Lawrence County, Tennessee, where land could be bought for a nominal sum was chosen as site for the settlement.   The Reverend Hueser, D.D., pastor of a church in the Cincinnati area and member of the search committee, came to Lawrenceburg to purchase land and a parish community.   The necessary purchases were made in the winter of 1869-70.

A plat drawn in 1870-71, now in the Lawrence County Register’s office, shows the property north and west of the then boundaries of Lawrenceburg divided into lots and lands, totaling approximately 25,000 acres.   The farm lands were located in various areas of the county.

Soon Catholic families began arriving.   Some came by wagon from the Cincinnati area, from Wisconsin, Indiana, and from Kentucky, taking weeks to make the journey.   Others traveled by train to Pulaski, Tennessee, and then by buggy or wagon to Lawrence County.   The John Boulie family from Iowa, having read an advertisement about the new Catholic settlement, traveled in boats to Shoals, Alabama, continuing by wagon to their goal.   Prior to their arrival a Catholic, Thomas Dunn, a native of Ireland, had settled here in 1865.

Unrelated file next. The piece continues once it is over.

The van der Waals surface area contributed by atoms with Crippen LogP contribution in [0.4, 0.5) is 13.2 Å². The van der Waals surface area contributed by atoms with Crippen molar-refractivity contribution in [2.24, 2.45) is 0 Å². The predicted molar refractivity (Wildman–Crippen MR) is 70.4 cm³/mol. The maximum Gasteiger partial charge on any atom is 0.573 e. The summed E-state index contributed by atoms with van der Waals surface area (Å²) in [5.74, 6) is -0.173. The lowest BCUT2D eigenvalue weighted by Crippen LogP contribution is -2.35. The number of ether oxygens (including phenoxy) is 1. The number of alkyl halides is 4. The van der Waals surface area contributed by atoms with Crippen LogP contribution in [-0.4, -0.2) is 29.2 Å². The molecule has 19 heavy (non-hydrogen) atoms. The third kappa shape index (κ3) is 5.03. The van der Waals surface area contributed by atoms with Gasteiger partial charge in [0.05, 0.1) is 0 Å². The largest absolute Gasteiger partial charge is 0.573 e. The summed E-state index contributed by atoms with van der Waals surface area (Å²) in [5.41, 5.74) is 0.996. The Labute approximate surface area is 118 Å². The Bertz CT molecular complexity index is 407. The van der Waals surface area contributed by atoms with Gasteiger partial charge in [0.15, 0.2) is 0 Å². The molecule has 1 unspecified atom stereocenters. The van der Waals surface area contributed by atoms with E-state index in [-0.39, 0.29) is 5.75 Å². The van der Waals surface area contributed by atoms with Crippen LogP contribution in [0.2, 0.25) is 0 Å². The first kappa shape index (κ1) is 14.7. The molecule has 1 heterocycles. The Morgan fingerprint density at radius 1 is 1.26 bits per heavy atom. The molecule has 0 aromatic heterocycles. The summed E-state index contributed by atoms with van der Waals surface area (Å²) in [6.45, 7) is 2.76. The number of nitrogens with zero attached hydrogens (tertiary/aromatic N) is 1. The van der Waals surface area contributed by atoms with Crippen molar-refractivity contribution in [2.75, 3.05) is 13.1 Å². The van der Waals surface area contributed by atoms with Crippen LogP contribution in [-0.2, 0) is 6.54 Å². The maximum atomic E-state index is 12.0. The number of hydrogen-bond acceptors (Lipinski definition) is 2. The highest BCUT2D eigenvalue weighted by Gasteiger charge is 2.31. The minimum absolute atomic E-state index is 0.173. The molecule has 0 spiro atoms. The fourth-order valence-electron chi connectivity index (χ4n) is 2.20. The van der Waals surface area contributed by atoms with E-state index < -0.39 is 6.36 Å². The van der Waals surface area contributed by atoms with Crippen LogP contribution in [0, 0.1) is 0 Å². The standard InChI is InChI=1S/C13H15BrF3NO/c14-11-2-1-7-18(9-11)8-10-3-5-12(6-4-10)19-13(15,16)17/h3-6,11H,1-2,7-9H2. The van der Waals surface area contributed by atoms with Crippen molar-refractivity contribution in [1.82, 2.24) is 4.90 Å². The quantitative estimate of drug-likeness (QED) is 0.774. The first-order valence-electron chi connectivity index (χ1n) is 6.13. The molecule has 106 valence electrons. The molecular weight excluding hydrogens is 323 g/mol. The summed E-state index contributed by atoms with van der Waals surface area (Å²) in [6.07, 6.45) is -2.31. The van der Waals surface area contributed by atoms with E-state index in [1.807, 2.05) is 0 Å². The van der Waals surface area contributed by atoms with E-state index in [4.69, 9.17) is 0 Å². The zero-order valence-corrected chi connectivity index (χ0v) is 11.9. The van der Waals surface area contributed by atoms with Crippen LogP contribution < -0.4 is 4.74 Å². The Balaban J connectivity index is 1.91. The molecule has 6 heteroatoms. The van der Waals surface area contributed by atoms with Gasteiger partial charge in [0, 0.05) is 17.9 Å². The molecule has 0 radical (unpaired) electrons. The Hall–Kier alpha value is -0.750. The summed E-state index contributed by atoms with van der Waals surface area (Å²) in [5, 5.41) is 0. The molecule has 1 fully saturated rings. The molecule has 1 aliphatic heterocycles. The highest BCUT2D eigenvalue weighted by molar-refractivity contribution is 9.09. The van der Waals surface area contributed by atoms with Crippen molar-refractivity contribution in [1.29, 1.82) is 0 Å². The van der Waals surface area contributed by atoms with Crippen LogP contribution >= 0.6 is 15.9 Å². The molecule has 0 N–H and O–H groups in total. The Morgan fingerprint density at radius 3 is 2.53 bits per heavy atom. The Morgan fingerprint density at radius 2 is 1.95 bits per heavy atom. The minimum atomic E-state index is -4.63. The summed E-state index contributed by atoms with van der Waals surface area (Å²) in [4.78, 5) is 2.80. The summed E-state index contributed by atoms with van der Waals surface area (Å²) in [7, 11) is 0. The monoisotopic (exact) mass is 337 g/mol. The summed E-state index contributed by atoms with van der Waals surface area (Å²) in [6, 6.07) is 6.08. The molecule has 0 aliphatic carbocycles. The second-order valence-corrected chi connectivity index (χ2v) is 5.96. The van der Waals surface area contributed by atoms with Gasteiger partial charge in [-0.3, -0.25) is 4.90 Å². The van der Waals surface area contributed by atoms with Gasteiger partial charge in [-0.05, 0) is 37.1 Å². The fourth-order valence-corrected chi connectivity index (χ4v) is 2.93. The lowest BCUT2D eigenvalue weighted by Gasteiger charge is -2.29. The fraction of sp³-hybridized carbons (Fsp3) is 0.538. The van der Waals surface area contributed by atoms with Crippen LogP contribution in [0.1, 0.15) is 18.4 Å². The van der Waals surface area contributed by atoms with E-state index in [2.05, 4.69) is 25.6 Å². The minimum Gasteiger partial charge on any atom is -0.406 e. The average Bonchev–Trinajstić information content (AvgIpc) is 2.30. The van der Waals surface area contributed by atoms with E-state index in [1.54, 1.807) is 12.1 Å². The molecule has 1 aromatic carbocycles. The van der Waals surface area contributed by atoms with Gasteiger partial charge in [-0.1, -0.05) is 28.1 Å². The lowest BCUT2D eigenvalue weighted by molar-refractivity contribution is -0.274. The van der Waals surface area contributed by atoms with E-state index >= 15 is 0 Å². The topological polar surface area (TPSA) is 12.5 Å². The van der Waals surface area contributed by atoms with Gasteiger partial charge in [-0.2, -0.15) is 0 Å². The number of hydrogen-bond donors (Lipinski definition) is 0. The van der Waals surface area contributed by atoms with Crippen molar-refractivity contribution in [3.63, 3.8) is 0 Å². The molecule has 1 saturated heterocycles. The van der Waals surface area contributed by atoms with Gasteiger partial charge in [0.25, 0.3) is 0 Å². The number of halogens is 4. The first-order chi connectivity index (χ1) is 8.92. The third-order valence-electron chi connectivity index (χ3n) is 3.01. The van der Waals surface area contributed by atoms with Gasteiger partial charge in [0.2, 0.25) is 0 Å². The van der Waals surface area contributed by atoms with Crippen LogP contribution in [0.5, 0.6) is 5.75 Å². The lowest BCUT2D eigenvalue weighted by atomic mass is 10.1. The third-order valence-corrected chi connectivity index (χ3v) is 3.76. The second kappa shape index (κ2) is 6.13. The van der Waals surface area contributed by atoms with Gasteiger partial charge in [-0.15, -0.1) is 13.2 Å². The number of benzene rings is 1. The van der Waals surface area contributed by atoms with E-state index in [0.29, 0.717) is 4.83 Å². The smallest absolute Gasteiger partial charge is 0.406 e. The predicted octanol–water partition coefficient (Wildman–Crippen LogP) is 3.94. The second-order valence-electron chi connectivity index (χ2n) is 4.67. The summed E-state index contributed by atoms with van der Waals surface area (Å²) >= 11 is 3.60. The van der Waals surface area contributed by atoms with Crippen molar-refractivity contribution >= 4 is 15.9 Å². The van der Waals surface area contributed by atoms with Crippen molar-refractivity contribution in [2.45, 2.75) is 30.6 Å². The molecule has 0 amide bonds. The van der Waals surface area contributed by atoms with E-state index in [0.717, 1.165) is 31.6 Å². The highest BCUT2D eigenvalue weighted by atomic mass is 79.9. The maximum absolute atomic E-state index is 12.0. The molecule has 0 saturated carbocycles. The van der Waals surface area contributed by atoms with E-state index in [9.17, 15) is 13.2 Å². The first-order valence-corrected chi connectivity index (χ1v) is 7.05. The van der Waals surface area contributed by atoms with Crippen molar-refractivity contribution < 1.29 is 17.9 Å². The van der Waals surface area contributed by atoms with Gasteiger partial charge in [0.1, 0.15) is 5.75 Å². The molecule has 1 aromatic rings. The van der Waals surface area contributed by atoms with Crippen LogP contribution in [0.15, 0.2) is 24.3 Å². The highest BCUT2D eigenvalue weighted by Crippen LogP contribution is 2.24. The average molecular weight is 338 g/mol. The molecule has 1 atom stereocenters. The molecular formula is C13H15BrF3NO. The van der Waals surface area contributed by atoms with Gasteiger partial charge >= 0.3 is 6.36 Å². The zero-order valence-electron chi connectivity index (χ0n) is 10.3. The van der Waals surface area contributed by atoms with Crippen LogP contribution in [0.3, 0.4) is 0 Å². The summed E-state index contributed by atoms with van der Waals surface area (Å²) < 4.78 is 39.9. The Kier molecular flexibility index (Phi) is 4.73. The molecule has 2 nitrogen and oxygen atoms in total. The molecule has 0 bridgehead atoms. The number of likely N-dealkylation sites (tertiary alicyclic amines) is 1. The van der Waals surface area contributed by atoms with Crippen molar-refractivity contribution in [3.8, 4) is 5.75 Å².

Father Hueser said his first Mass in Lawrenceburg in a two-story house owned by William Simonton located on the street later known as Fain Court.

A small house at the intersection of Buffalo Road and Groh Street which formerly had been used as a store was converted into the first Joseph’s Church with Father Hueser as pastor.


Though modest in size, the imposing church edifice described here was dedicated to the Most Sacred Heart of Jesus on May 3, 1887; its bell tower being completed in 1889.   A singularly unique landmark of the Lawrence County community, this building is located in what has come to be known as the ‘German Development’ in Lawrenceburg, just north of the historic Town Square.

Those who are familiar with architecture and design recognize this church as one of the better examples of a Gothic Revival structure; carrying all the features native to this style. nbsp of church design.

The construction of Sacred Heart Church began in 1887.   The bricks used were hand formed and kiln-dried on the very property where the building stands. nbsp The lumber for the structure was taken from a near—by forest, hand—hewn there and then transported to the building site.   The following description highlights some main features of this church building which in every sense speaks of the loving and dedicated industry, indeed the talent of those who erected it.